At first glance, viscosity seems like a fairly simple concept. It helps describe how thick a product is, or how well it flows. That's all, right?
In reality, there are several different terms that come under the heading of viscosity. These terms are derived from how the viscosity is measured. When people talk about viscosity, they are talking about one of two things: kinematic viscosity or dynamic viscosity.
It's not easy to find a lot of information on the differences between dynamic and kinematic viscosity. This is my attempt to bring clarity to these two principal concepts.One way is to measure a fluid’s resistance to flow when an external force is applied. This is dynamic viscosity.
The other way is to measure the resistive flow of a fluid under the weight of gravity. The result is kinematic viscosity. Put another way, kinematic viscosity is the measure of a fluid’s inherent resistance to flow when no external force, except gravity, is acting on it.
To further complicate my attempt to simplify these concepts, two fluids that have the same dynamic viscosity can have different kinematic viscosities. This is because kinematic results are dependent on the density of the fluid. Density is not a factor with dynamic viscosity.
Need a Refresher on Density?
Density is the ratio of the mass (or weight) of the sample divided by the volume of the sample. Think about an ice cube and a cube of steel. They may be the same size, but the steel cube weighs more than the ice cube. Therefore, we say that steel has a greater density than ice cube.
The mass (or weight) of a fluid is determined by gravity. In the kinematic measuring method, gravity is the only force that acts on the sample.
Measuring Dynamic Viscosity
Rotational viscometers are one of the more popular types of instruments used to measure dynamic viscosity. These instruments rotate a probe in the liquid sample. Viscosity is determined by measuring the force - or torque - needed to turn the probe.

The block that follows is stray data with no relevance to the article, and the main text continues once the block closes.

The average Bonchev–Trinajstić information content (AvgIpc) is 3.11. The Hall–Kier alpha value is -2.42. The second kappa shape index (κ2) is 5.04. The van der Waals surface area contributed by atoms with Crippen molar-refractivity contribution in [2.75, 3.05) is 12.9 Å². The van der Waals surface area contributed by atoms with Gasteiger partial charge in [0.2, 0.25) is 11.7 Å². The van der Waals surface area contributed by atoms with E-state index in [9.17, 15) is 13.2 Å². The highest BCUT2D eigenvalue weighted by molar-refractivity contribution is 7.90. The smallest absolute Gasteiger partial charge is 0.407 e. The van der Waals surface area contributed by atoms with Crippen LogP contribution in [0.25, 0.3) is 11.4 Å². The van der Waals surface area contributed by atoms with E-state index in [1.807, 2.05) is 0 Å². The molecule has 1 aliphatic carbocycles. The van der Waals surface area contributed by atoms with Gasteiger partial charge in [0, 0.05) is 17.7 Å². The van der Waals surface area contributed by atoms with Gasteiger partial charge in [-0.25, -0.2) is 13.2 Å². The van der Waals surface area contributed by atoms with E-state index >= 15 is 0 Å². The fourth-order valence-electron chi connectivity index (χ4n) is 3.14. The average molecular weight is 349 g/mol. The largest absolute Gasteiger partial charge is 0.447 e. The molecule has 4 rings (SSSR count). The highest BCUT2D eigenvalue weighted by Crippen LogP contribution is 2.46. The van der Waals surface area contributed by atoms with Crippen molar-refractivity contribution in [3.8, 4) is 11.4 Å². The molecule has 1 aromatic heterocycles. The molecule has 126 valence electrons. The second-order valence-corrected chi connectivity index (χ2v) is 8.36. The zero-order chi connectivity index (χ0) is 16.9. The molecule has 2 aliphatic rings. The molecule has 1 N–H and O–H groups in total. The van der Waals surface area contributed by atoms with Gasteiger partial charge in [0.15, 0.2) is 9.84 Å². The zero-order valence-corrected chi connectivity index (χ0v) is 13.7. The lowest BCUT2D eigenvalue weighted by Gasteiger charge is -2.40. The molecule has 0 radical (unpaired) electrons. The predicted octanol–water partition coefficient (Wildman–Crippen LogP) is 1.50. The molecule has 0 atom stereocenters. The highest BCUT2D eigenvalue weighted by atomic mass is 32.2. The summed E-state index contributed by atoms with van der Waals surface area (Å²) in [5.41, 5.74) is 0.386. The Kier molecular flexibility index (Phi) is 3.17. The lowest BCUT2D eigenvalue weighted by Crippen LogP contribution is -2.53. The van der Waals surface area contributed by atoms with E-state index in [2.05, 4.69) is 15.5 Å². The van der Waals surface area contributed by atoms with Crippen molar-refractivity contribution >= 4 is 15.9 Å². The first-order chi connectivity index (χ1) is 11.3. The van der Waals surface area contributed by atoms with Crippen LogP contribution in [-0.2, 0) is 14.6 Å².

The rotational viscometer is particularly useful in measuring non-Newtonian liquids. Non-Newtonian liquids change viscosity when exposed to different conditions. For example, some of these liquids show an increase in viscosity with an increase in applied force while other non-Newtonian liquids decrease in viscosity with an increase in applied force.
The rotational viscometer can adjust the turning speed of the probe as it moves in the liquid. The viscometer detects the variation in the viscosity of the sample as the speed, sometimes call shear rate, is changed.
The unit of measure for dynamic viscosity is Centipoise (cP).
Measuring Kinematic Viscosity
There are several ways to find the kinematic viscosity of a fluid, but the most common method is determining the time it takes a fluid to flow through a capillary tube. The time is converted directly to kinematic viscosity using a calibration constant provided for the specific tube.
The unit of measure of kinematic viscosity is Centistokes (cSt).
A basic difference between the dynamic and kinematic viscosity measurements is density. Density actually provides a way to convert between a kinematic and a dynamic viscosity measurement. The formula for the conversion is:
- Kinematic (cSt) x Density = Dynamic (cP)
- Dynamic (cP) / Density = Kinematic (cSt)
For a given sample, with a density greater than one, dynamic viscosity will always be the higher number.
When Should You Use Dynamic Viscosity Measurements?